Many consumers have an annual Father’s Day tradition: Figuring out a unique gift to give dear old dad. Does he want more than grill accessories and ties? To find out what dads are really paying attention to, Nielsen recently analyzed the top 10 English-language ads among dads in the U.S. over the first half of 2015. And one thing is certain—whether it’s having help regarding yearly finances, protecting investments or considering the best way to connect with content, advertisements that promoted service-based companies were a big hit among fathers. In fact, ads featuring services were in seven out of 10 of the top spots in terms of memorability! This was a far cry from last year, when six out of 10 spots among dads plugged food products.
The creative team at financial services company H&R Block took the top two ads and both seemed to reach fathers in a tried and true manner—through their wallets. The top ad, H&R Block’s “Man in Warehouse” creative featured just that, a spokesperson in a warehouse with stacks of cash. The second most popular ad featured the same man in an airplane dropping pallets of money. Both spots touted tax refunds, a classic song and the tagline “Get Your Billions Back, America!”
The third ad in the ranking took a different approach, instead tugging at heartstrings. The U.S. Automobile Association’s campaign featured family members of current and former U.S. servicemen and women giving thanks, with one daughter saying, “Thank you for being my hero and my dad.”
Other ads that were top of mind among fathers this year include Burger King’s pregnant chicken ad and a trio from DIRECTV spots featuring actor Rob Lowe. These advertisements eschewed sentimentality for humor, and the Lowe creatives featured the actor playing both himself as well as alternative versions of himself, including a deadbeat, a paranoid and a poor decision-maker. An ad for Marshalls Discount Stores featuring women shoe shopping and a Geico Insurance spot starring the company’s affable lizard at an airport baggage claim also made the top 10. Finally, a Sonic Restaurants ad, one of many featuring the brand’s signature bantering buddies, had the pair discussing nicknames of milkshakes based on ex-girlfriends to round out the list.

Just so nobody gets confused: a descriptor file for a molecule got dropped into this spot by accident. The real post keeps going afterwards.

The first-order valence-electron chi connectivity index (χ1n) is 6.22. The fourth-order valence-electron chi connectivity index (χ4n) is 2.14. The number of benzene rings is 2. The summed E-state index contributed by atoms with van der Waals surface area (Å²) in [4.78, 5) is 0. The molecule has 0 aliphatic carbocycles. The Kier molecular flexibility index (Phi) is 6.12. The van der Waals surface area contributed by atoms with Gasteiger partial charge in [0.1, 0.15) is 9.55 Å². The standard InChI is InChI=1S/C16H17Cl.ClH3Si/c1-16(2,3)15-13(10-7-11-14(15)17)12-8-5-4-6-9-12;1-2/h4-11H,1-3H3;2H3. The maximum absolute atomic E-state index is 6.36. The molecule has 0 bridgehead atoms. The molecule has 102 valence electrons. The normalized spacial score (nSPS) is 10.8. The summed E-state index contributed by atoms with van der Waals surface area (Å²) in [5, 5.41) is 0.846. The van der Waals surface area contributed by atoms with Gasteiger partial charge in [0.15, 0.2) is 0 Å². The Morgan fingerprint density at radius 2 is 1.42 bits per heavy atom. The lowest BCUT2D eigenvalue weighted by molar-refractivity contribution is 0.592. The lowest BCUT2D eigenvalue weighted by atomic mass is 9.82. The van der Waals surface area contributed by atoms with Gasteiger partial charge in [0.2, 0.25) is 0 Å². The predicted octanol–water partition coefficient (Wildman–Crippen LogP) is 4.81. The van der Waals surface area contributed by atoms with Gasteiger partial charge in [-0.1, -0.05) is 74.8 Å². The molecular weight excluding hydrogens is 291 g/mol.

Nielsen TV Brand Effect employs a nationally representative online panel of U.S. TV viewers who have watched programs within the past 24 hours. These panelists answer survey questions about the programs they watched and the commercials they were exposed to. This analysis is based on English-language ads on English networks within the TV Brand Effect coverage. Since the panelists respond based on what they watched in a natural environment, the results reflect real-life reaction to and memory of television commercials. Nielsen logs and issues surveys for all national commercials within its coverage dayparts and networks. This list was limited to a subset of males who indicated that they were a parent and to ads launched after Jan. 1, 2015, until May 17, 2015.